After Leeds were denied European glory by some questionable refereeing, violence broke out in the Parc des Princes which saw a cameraman lose an eye.

“You’re cutting it a bit fine to get to Lord’s aren’t you ?” were the words that woke me from my brief sleep on the office sofa by my boss on the morning after the 1975 European Cup Final.No niceties about how this eighteen-year-old kid on his first ever time abroad had fared amongst the flying missiles in the rioting that had occurred fourteen hours earlier in Paris.

Leeds United were on the receiving end of some shocking refereeing decisions in their 2-0 defeat to Bayern Munich resulting in violent scenes in which a TV cameraman lost an eye.

I’d returned in the middle of the night on a Comet from Beauvais with the Leeds United travel club. My dad drove me from Luton Airport to the Holborn office where I processed my films, made prints and then delivered them on foot around Fleet Street, before crashing out around 8am.

My work hadn’t been top drawer but I’d got amongst the disturbances with the basic camera kit I had and despite being ordered by the French officials and police to move to safety, stayed behind the goal guarded by Bayern goalkeeper Sepp Maier.

A blatant penalty committed by Beckenbauer was waved away, quickly followed by a Lorimer shot that bulged the net of Maier, only to be belatedly chalked off for a harsh offside decision. The Parc des Princes scoreboard had already recorded the goal for Leeds.


The Leeds fans kicked off, hurling bottles and broken seats towards the pitch.

One reason I felt compelled to stay put was because a freelance English photographer named Gerry Cranham was sitting directly behind the net and that left me short of excuses if I tried to explain that nobody was allowed to stay in that part of the ground.


As I moved closer to the net I returned for the remainder of my belongings to find a seat that had sliced into the turf on that very spot.


Anyway next morning, I picked up the tripod and the long lens used for cricket and headed up to the windy and deserted Q Stand at the home of cricket for Middlesex v Essex, where about a hundred or so hardy soles had paid to watch this 3 day match.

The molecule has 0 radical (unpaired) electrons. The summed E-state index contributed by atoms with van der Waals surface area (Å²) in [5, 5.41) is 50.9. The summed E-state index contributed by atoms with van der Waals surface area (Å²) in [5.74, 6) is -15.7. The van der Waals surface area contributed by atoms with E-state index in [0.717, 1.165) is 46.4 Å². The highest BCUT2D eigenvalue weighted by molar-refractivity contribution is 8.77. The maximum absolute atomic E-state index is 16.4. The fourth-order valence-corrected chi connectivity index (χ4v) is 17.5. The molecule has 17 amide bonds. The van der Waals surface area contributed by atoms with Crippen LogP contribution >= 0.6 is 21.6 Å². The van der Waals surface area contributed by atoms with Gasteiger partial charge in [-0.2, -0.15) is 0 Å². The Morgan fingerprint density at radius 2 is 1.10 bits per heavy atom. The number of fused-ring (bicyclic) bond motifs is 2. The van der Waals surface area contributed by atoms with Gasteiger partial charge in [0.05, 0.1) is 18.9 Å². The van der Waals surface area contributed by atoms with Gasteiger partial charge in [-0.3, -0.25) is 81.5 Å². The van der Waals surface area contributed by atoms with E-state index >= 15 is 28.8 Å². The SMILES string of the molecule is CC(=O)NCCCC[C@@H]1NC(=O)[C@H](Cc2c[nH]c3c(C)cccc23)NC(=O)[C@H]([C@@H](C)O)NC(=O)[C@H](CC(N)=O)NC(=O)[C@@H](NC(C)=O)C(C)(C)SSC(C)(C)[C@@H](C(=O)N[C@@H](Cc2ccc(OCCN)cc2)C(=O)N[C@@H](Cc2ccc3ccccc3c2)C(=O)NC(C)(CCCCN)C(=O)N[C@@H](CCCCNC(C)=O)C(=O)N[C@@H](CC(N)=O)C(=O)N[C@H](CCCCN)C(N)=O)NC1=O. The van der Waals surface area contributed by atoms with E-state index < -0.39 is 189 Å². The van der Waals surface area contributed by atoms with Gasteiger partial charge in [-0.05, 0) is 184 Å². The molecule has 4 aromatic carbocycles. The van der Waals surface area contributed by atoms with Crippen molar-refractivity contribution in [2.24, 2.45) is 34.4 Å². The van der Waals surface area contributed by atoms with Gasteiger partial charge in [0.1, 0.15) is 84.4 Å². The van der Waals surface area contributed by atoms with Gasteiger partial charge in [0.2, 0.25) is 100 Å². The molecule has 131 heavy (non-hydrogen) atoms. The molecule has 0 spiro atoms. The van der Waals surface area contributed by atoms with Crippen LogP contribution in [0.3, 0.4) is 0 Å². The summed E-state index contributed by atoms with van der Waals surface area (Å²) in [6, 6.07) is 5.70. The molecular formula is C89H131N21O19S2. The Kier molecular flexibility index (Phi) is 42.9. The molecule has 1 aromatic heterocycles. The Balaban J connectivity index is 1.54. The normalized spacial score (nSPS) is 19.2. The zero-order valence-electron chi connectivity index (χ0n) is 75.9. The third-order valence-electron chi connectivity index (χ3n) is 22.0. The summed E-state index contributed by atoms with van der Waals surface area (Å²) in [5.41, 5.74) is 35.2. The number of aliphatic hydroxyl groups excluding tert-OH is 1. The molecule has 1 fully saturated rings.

Nothing was happening in the cricket to clear my mind of the events of the previous night. After an hour or so the unmistakeable cries of the Evening Standard salesman wafted upstairs announcing that the City Prices edition had arrived at the ground. Running back upstairs carrying the News and Standard I ran to show the only other photographer at the match my five images splashed over the news and sports pages.

He gave me an encouraging ‘well done son’ and at lunch I eagerly telephoned the office to tell my boss. I’d felt proud of my coverage at such a big match and had actually written my name on the back of the prints underneath the company rubber stamp. The Standard had actually put my name on the credit and my boss was furious that the company name wasn’t on the byline.

It certainly was a strange form of encouragement for a young photographer learning his trade but that was life I guess, back in the seventies.

As a kid I can remember all the coverage Manchester United got for winning the European Cup in 1968, while I was still at junior school. Strange to think that a mere seven years later I would be working as a photographer covering only the second time an English team had reached the final of Europe’s top club competition.


That agency still own my images but in a strange twist of fate, I now own the archive of Gerry Cranham. Here are some of his shots and one of mine by courtesy of the copyright holder.


Memories Of The Leeds Casual Scene